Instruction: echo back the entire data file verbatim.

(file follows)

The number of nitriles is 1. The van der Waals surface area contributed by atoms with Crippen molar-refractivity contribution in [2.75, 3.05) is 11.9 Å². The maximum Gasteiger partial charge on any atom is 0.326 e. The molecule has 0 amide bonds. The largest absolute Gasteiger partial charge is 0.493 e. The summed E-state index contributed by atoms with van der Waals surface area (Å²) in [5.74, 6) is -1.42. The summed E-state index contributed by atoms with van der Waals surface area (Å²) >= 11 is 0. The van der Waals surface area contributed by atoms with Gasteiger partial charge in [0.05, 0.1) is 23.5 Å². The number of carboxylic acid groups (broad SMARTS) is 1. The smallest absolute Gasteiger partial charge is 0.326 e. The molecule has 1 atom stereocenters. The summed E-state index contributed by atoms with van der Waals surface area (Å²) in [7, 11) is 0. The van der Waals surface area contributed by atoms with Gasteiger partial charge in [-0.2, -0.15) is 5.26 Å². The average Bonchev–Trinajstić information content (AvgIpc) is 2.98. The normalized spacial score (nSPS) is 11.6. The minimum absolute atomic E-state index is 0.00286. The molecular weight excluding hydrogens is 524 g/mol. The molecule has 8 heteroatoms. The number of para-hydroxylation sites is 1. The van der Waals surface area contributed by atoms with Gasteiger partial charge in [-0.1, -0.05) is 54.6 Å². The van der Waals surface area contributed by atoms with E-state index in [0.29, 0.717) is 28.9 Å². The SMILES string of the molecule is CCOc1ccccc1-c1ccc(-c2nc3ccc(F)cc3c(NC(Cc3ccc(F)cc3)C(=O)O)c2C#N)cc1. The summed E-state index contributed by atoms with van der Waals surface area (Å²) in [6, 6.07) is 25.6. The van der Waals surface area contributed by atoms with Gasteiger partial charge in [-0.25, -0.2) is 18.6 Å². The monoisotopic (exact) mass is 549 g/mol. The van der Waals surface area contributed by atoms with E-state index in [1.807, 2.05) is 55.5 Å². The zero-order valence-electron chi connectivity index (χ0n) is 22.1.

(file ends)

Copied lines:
The number of nitriles is 1. The van der Waals surface area contributed by atoms with Crippen molar-refractivity contribution in [2.75, 3.05) is 11.9 Å². The maximum Gasteiger partial charge on any atom is 0.326 e. The molecule has 0 amide bonds. The largest absolute Gasteiger partial charge is 0.493 e. The summed E-state index contributed by atoms with van der Waals surface area (Å²) in [5.74, 6) is -1.42. The summed E-state index contributed by atoms with van der Waals surface area (Å²) >= 11 is 0. The van der Waals surface area contributed by atoms with Gasteiger partial charge in [0.05, 0.1) is 23.5 Å². The number of carboxylic acid groups (broad SMARTS) is 1. The smallest absolute Gasteiger partial charge is 0.326 e. The molecule has 1 atom stereocenters. The summed E-state index contributed by atoms with van der Waals surface area (Å²) in [7, 11) is 0. The van der Waals surface area contributed by atoms with Gasteiger partial charge in [-0.2, -0.15) is 5.26 Å². The average Bonchev–Trinajstić information content (AvgIpc) is 2.98. The normalized spacial score (nSPS) is 11.6. The minimum absolute atomic E-state index is 0.00286. The molecular weight excluding hydrogens is 524 g/mol. The molecule has 8 heteroatoms. The number of para-hydroxylation sites is 1. The van der Waals surface area contributed by atoms with Gasteiger partial charge in [-0.1, -0.05) is 54.6 Å². The van der Waals surface area contributed by atoms with E-state index in [0.29, 0.717) is 28.9 Å². The SMILES string of the molecule is CCOc1ccccc1-c1ccc(-c2nc3ccc(F)cc3c(NC(Cc3ccc(F)cc3)C(=O)O)c2C#N)cc1. The summed E-state index contributed by atoms with van der Waals surface area (Å²) in [6, 6.07) is 25.6. The van der Waals surface area contributed by atoms with Gasteiger partial charge in [-0.25, -0.2) is 18.6 Å². The monoisotopic (exact) mass is 549 g/mol. The van der Waals surface area contributed by atoms with E-state index in [1.807, 2.05) is 55.5 Å². The zero-order valence-electron chi connectivity index (χ0n) is 22.1.